The Lifetime Value of a Customer

Have you ever wondered how some companies can stay in business when they treat customers so poorly?

It’s becoming more common place and every time I experience it I’m shocked.

I’m not talking about front line customer service representatives, I’m talking about owners who should know better. If you treat customers like a commodity you can’t expect to stay in business for long.

Granted, I don’t own a business, but I do lead a church that has lots of business interactions with businesses. We recently went through a building project, which caused us to interact with even more businesses than normal.

All of those interactions reminded me of the sage advice: Never forget the lifetime value of a customer.

One would think every sales person and business owner would know this. You would think it would be on the forefront of their mind as they interact with customers and clients.

It’s short-sighted to just look at what you can make on one job. If things go well you will have more jobs in the future from this same client. Sure that future may be 5 years away but you are going to want that business in 5 years. And don’t forget each customer knows lots of other potential customers.

The goal is to make a customer for life who will make other customers for life.

This goal often gets lost for the solopreneur or small business owner as they juggle so many roles at once, not to mention actually doing the work. It’s easy to focus only on what the profit margin is for this one transaction.

During our entire building process I just couldn’t believe how short-sighted some businesses were. I wondered if they had ever heard of the lifetime value of a customer. It’s like they thought we would only have this one job, which is strange since we will build again in the future.

Some days I wanted to ask one or two vendors if they realized they would answer to God for how they treated His church…but I didn’t.

Even if you don’t believe in God from a purely economical standpoint churches know other churches. Churches also have people who need services for their home or business they own or work in. Those same people know other people. Why would you want to alienate such a large portion of your community?

Referrals are the life-blood of any business.

Churches are often asked if they can refer any one who can _______. Pastors call other pastors about bigger ticket items or services and ask for a recommendation. In those moments one is reminded of the lifetime value of a customer. In those moments a business can win or lose tens of thousands of dollars without even knowing it.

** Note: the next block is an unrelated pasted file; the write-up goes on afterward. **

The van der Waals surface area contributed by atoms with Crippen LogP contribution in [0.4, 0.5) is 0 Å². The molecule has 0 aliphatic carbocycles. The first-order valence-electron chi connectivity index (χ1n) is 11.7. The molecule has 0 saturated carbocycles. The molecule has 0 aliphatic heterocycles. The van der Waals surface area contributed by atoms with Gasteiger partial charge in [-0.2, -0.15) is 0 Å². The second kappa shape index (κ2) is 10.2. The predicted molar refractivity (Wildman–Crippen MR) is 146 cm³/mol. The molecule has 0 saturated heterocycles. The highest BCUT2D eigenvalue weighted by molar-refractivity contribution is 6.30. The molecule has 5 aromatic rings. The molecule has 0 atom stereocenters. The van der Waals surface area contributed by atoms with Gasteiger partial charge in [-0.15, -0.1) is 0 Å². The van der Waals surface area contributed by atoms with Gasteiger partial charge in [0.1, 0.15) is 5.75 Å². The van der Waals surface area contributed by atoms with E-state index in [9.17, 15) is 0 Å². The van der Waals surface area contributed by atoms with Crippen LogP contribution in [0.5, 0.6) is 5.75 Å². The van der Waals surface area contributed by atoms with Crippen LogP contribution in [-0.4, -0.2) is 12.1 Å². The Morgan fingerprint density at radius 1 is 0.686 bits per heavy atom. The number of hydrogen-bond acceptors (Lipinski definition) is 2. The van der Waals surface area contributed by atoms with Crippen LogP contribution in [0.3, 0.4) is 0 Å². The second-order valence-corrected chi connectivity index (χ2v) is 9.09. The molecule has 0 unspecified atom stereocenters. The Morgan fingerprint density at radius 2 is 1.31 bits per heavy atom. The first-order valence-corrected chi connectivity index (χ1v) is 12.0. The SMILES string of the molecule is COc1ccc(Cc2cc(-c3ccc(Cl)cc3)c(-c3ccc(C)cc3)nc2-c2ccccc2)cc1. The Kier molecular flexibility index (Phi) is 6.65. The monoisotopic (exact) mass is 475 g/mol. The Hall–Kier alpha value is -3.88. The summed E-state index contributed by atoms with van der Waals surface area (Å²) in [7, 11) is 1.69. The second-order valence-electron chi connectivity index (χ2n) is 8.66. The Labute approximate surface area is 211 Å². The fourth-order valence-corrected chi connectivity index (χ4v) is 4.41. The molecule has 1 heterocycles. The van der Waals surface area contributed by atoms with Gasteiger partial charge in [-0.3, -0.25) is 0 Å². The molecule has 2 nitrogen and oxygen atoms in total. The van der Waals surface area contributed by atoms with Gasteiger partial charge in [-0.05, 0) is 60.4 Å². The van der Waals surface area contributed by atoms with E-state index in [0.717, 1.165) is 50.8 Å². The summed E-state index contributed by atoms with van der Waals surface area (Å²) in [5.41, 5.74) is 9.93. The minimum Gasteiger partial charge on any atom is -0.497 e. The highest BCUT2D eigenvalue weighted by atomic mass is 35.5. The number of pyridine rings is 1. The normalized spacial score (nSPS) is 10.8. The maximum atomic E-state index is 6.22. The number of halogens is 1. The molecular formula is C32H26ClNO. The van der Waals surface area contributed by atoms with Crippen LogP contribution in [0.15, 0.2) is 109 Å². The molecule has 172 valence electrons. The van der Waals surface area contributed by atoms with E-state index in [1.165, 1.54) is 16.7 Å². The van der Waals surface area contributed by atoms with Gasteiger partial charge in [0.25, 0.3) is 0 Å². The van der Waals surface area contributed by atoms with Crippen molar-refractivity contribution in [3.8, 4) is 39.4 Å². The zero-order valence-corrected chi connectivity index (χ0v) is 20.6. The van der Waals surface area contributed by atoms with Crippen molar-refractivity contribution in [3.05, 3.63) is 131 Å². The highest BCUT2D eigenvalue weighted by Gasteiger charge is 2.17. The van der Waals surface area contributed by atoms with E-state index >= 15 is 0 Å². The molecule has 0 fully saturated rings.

It all comes down to taking the long view instead of just making the immediate sale.

It’s true for big sales and small sales.

For example most churches tend to buy lots of pizza. Pizza for volunteers, pizza for kids, pizza for you and pizza for me. It’s certainly true of our church. Just this week we needed some pizza and a volunteer placed a quick order with a new shop near the church. While the volunteer was waiting the person working the counter asked her what her favorite soda was. Then she was told to grab one out of the cooler…on the house. When the pizza clerk found out the order was going to a church he told the volunteer to grab a few 2 liters…on the house.

Now where you live this may be normal business practice when dealing with a church, but its not in New York.

So think about that for a moment, for $5 worth of soda this pizza shop will gain thousands of dollars in pizza sales over the lifetime of just this one customer (our church). The pizza clerk made such an impression on this volunteer the story made it’s way to me! Then as everyone eats the pizza and asks where it’s from the pizza shop gets more referrals as people try his product and the story gets repeated. If this clerk was just focused on the immediate sale he would have never given away soda. Instead, he took the long view and focused on the lifetime value of a business relationship and at the same time gained other customers.

Maybe just maybe Jesus’ golden rule of treating others the way you would want to be treated applies to businesses too.

It’s never just about one sale or one job it’s about future sales and future jobs. Those future sales and jobs may not even rest with that particular customer but all of the potential customers they know who reach out for a referral. It’s true whether you’re an architect, electrician, landscaper, plumber, HVAC installer, flooring store, lawn sprinkler company, or a pizza shop.

If you own a business or you’re in sales don’t size up a customer based on just the sale in front of you. Think about all of the future sales this client and those they know represent. If you focus on helping the customer get what they need they will help you get what you want.

Take the long view and never forget the lifetime value of a customer.